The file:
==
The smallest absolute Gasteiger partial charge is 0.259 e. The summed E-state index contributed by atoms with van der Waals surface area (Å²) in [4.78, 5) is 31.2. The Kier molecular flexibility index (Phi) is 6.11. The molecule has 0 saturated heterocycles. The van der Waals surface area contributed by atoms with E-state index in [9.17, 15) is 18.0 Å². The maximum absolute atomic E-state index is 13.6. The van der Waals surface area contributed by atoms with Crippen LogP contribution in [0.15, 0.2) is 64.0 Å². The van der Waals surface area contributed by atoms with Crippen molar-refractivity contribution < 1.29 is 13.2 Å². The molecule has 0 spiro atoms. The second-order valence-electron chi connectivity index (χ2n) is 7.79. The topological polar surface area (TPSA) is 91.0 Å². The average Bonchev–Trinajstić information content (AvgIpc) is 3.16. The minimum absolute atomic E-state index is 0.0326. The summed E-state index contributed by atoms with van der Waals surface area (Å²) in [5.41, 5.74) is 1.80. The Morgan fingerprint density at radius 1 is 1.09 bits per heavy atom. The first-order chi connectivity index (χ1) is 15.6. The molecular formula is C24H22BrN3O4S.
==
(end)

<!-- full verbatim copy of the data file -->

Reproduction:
The smallest absolute Gasteiger partial charge is 0.259 e. The summed E-state index contributed by atoms with van der Waals surface area (Å²) in [4.78, 5) is 31.2. The Kier molecular flexibility index (Phi) is 6.11. The molecule has 0 saturated heterocycles. The van der Waals surface area contributed by atoms with E-state index in [9.17, 15) is 18.0 Å². The maximum absolute atomic E-state index is 13.6. The van der Waals surface area contributed by atoms with Crippen LogP contribution in [0.15, 0.2) is 64.0 Å². The van der Waals surface area contributed by atoms with Crippen molar-refractivity contribution < 1.29 is 13.2 Å². The molecule has 0 spiro atoms. The second-order valence-electron chi connectivity index (χ2n) is 7.79. The topological polar surface area (TPSA) is 91.0 Å². The average Bonchev–Trinajstić information content (AvgIpc) is 3.16. The minimum absolute atomic E-state index is 0.0326. The summed E-state index contributed by atoms with van der Waals surface area (Å²) in [5.41, 5.74) is 1.80. The Morgan fingerprint density at radius 1 is 1.09 bits per heavy atom. The first-order chi connectivity index (χ1) is 15.6. The molecular formula is C24H22BrN3O4S.